CHINA Smart water network addresses water problems in arid mountainous Ningxia region

CHINA

Smart water network addresses water problems in arid mountainous Ningxia region

By Li Zenghui, Zhu Lei and Wang Hanchao | People's Daily app

20:24, September 11, 2020

Smart technology has revolutionized access to water in Xihaigu, one of China’s most arid mountainous areas in Northwest China’s Ningxia Hui Autonomous Region.

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Photo taken on Aug. 19, 2018 shows a newly-built road across rapeseed flower fields in Guyuan, Xihaigu, Northwest China's Ningxia Hui Autonomous Region. (Photos: Xinhua)

Through the Internet of Things, a cloud platform and a 24-hour smart water network, the authorities of Pengyang, a county in the Xihaigu area, have reduced pipeline leaks from 35 percent to 12 percent and reduced operation and maintenance staff from 90 to 40.

Water today is guaranteed, said Chen Zonghui, director of the local poverty alleviation office, and in April last year, Pengyang was officially lifted out of extreme poverty.

The smart water network has attracted visits from officials of more than 10 provinces to learn how Pengyang responded to its water problems.

During his inspection tour in Ningxia in July 2016, President Xi Jinping said: “The more underdeveloped a region, the more need for innovative development strategies.”

Cloud computing analyzes data gathered from sensors for pump station valves, water flow and pressure. Damage or leakage is detected in time for precise control and automated dispatch: A plumber receives an order on his mobile phone and repairs leaks within hours.

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Villagers harvest celery in Xiji County in Guyuan City of Xihaigu, Northwest China's Ningxia Hui Autonomous Region, Aug. 9, 2018.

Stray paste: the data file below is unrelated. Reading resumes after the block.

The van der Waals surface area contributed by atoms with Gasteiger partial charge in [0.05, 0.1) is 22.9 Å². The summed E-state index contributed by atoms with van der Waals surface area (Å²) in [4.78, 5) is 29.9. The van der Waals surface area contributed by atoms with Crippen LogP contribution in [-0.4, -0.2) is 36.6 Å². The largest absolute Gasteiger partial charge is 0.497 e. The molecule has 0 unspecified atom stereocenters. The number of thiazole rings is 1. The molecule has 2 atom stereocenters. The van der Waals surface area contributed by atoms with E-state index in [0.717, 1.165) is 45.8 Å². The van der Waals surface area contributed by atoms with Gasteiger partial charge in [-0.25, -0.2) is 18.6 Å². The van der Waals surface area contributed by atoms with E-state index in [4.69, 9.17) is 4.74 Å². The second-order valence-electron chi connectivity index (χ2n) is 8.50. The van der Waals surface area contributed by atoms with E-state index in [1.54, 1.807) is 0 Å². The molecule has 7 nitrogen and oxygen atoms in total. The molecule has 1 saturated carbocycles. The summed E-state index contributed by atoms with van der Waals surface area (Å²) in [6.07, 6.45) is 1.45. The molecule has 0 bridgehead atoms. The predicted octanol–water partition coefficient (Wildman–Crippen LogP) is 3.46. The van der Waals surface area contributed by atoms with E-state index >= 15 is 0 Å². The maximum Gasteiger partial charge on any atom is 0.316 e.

Previously there were frequent pipe bursts, flooding and damage to crops, according to plumber Zhang Zhiliang.

The deeper the mountains, the higher the operation and maintenance costs: It was previously too expensive and impractical to proactively detect leaks by checking on pipes in the wild.

The pipelines of Xihaigu pass through thousands of dusty ditches. Pengyang’s nearly 200,000 people are scattered over 2,533 square kilometers of mountainous villages and towns.

In 1972 the United Nations classified Pengyang as one of the world's most uninhabitable places. China’s per capita water resources are a quarter of the world average, while Pengyang’s available water is 1/23 of the national average.

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Photo taken on Sept. 6, 2018 shows Quanyanshan pump station of a water project in Xihaigu, Northwest China's Ningxia Hui Autonomous Region.

But today the new smart water network and facilities operate automatically 24 hours a day and the water meters of 43,000 households transmit data every five minutes.

Pengyang people can check on water quality, quantity and price at any time via their mobile phones and pay water bills conveniently.

Water prices have dropped. Water fee collections have increased from 60 percent to 99 percent and the smart network has achieved 20 percent savings in annual operation and maintenance costs, according to official estimates.

(Translated by Zhu Naiqing)

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